Skip the navigation

Apple at 30: Part 3 -- Mac OS X arrives, and so does Intel

May 19, 2006 12:00 PM ET

Computerworld - Editor’s note: Apple Computer Inc. celebrated its 30th birthday on April 1. This is Part 3 of a virtual trip down memory lane that looks back at some of Apple’s famous -- and infamous -- moments during the past three decades, including the advent of the Newton, the Clone Wars of the mid-1990s, Copeland, the return of Steve Jobs, the advent of Mac OS X, the iPod and Intel-based hardware.  Parts 1  and 2 are available online already.

Mac OS X -- Rhapsody in Blue and Yellow

In 1997, with Openstep now owned by Apple, development began on the next-generation Mac OS, at the time called Rhapsody. Rhapsody would be made up of two separate operating environments called the yellow box (the new operating system components) and the blue box (which existed as a "Mac compatibility environment"). Rumors abounded about other environments, including a red box that would run Windows software similar to Virtual PC. From the fall of 1997 until Apple’s WorldWide Developer Conference (WWDC) in the spring of 1998, everyone was speculating about Rhapsody. At WWDC, Steve Jobs announced that instead of calling the operating system Rhapsody, it would be known as Mac OS X (with the blue box becoming what we now know as the Classic environment). Mac OS 9 would be released to build in some of the foundation technologies needed for Classic to work and to provide needed updates.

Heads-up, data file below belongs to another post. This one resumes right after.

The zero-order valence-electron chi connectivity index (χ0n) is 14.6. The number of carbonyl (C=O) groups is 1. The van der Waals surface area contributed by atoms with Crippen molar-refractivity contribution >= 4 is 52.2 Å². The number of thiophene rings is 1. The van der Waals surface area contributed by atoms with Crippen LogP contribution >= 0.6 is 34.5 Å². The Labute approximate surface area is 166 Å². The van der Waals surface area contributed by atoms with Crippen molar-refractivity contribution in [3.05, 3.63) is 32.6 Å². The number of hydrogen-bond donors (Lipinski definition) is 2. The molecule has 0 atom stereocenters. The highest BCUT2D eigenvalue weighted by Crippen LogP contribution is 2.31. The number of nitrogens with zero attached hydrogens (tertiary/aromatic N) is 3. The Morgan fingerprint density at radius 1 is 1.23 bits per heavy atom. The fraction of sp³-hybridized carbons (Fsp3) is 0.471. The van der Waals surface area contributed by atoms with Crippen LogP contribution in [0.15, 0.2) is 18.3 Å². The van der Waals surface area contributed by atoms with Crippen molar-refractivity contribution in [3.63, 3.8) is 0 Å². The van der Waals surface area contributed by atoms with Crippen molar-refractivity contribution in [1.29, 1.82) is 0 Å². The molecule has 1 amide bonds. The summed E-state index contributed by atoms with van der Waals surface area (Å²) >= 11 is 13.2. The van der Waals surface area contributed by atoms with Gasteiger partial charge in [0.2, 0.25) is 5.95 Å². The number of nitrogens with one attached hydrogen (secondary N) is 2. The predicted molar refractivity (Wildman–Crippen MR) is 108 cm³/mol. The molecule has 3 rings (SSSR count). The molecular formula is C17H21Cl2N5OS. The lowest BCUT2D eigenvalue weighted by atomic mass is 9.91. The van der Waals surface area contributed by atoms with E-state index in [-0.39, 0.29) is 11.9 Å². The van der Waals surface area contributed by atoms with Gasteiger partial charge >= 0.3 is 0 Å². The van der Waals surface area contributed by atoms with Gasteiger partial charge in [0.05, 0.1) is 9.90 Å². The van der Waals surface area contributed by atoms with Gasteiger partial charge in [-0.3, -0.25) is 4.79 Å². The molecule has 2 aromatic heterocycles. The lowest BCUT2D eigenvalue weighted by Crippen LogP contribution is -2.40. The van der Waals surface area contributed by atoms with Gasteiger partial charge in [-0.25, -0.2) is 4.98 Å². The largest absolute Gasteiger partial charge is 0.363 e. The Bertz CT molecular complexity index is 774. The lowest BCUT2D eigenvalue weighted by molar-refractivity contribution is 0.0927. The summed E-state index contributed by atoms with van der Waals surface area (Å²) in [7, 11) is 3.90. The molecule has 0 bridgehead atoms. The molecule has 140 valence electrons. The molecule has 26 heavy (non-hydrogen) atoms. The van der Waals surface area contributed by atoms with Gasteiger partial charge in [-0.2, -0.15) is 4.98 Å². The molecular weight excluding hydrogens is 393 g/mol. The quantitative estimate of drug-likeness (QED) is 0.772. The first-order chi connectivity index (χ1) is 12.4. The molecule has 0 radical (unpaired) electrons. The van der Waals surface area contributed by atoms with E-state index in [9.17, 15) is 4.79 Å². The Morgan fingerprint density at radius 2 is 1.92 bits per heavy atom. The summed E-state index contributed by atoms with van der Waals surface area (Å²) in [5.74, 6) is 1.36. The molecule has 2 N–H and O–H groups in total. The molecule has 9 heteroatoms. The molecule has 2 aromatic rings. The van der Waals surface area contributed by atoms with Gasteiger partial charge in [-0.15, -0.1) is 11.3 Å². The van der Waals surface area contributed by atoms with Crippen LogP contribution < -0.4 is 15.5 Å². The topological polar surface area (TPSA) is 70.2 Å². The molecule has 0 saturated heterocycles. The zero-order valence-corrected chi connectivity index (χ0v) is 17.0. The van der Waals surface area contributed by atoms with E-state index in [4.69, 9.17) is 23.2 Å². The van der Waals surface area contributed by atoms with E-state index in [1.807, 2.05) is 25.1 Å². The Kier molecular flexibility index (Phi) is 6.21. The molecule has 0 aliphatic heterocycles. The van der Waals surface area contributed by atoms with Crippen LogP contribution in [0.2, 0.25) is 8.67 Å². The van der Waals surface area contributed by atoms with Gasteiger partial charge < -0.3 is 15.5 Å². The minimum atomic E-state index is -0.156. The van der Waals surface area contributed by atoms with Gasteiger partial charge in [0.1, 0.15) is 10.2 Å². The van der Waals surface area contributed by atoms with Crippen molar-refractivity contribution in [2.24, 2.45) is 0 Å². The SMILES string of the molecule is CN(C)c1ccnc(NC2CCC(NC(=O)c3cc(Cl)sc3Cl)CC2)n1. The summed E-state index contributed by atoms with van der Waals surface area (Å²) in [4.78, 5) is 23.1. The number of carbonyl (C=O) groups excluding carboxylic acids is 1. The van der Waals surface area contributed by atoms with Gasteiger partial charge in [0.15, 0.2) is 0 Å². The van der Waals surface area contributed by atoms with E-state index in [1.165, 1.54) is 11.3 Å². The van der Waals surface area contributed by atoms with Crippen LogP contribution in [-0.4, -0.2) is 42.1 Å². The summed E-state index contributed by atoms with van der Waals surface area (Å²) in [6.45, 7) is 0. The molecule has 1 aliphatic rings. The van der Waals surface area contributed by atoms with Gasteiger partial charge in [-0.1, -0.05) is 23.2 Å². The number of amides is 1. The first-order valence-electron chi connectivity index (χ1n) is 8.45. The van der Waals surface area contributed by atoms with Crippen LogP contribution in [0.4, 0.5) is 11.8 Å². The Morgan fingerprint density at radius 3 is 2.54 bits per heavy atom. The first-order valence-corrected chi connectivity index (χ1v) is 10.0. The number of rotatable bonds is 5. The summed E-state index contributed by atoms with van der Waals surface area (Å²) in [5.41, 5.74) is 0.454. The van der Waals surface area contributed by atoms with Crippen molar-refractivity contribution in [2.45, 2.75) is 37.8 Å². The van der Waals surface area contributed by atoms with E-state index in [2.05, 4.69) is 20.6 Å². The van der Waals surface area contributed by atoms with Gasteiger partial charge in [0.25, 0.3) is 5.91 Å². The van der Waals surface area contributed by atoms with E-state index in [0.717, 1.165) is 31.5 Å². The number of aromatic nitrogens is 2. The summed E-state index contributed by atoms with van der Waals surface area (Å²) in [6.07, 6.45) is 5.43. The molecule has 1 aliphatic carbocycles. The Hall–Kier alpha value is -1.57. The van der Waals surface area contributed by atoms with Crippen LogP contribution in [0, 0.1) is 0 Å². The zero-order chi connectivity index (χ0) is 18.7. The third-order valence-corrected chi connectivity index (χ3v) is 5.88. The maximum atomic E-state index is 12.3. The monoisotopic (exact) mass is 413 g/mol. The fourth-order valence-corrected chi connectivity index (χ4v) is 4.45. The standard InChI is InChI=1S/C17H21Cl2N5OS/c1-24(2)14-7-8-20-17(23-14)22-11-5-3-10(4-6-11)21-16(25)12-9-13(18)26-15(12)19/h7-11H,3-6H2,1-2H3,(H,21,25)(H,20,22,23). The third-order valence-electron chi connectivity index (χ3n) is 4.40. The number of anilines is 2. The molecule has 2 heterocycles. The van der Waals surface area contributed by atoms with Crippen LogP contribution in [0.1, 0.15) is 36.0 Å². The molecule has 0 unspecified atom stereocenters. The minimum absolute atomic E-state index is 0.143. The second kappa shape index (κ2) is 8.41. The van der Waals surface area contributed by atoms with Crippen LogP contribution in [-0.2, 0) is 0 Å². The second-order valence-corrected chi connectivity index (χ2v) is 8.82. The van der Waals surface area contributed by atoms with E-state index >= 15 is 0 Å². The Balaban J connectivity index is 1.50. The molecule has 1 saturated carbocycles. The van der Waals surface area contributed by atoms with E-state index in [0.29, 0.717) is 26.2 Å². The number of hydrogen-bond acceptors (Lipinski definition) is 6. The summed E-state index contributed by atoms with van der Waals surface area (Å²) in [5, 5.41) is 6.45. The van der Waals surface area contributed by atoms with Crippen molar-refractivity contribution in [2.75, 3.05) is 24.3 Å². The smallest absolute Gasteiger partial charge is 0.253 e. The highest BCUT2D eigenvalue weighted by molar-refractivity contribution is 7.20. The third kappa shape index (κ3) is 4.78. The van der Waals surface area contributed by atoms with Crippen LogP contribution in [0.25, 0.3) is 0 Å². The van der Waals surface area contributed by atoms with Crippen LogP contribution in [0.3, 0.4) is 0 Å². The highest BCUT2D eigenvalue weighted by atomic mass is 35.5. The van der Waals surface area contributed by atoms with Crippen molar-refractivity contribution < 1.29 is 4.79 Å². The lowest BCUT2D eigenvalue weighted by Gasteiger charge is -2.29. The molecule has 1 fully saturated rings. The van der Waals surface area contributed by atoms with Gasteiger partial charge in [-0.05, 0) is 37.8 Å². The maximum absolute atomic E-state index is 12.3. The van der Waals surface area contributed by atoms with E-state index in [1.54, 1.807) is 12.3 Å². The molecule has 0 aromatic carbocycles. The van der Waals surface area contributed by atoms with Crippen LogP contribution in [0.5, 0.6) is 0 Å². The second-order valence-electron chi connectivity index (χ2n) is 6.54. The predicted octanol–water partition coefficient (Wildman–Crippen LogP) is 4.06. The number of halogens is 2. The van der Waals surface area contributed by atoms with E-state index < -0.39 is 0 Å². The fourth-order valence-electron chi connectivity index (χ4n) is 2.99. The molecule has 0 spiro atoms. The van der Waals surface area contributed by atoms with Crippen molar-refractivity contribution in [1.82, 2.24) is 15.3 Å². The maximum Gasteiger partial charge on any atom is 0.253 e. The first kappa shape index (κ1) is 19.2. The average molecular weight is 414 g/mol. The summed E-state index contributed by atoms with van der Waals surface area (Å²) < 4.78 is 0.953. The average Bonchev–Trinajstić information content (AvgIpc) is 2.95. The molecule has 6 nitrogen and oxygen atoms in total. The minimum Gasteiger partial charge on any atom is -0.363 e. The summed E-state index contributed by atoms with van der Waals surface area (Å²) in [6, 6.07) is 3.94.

When Apple released Mac OS X as a public beta in September 2000, a surprising number of Mac users paid $30 just to be able to run a beta version of the new operating system. Six months later, many purchased the first release of Mac OS X. Although the transition from the classic Mac OS was not an easy one -- in hindsight, many now agree that it wasn’t until Mac OS 10.2 arrived that the operating system seemed to be mature -- the transition did take place.

The iMac arrives

Also in 1998, Apple introduced the iMac. If any single Mac model can be credited with re-invigorating Apple design and aesthetics, it is the iMac.Friendly and easy to set up and use, it arrived with a price tag many families felt was moderately affordable. The iMac pioneered new ground technologically, too. It became the first Mac to offer USB ports, as well as the first to ship without a floppy drive or the traditional Apple Desktop Bus or serial ports. It was a sign that Apple was looking ahead at both the direction of computing and emerging technologies. The choice of USB as a sole means of connecting devices not only made the iMac slightly ahead of the curve, it also helped push adoption of USB throughout the computer industry.

Our Commenting Policies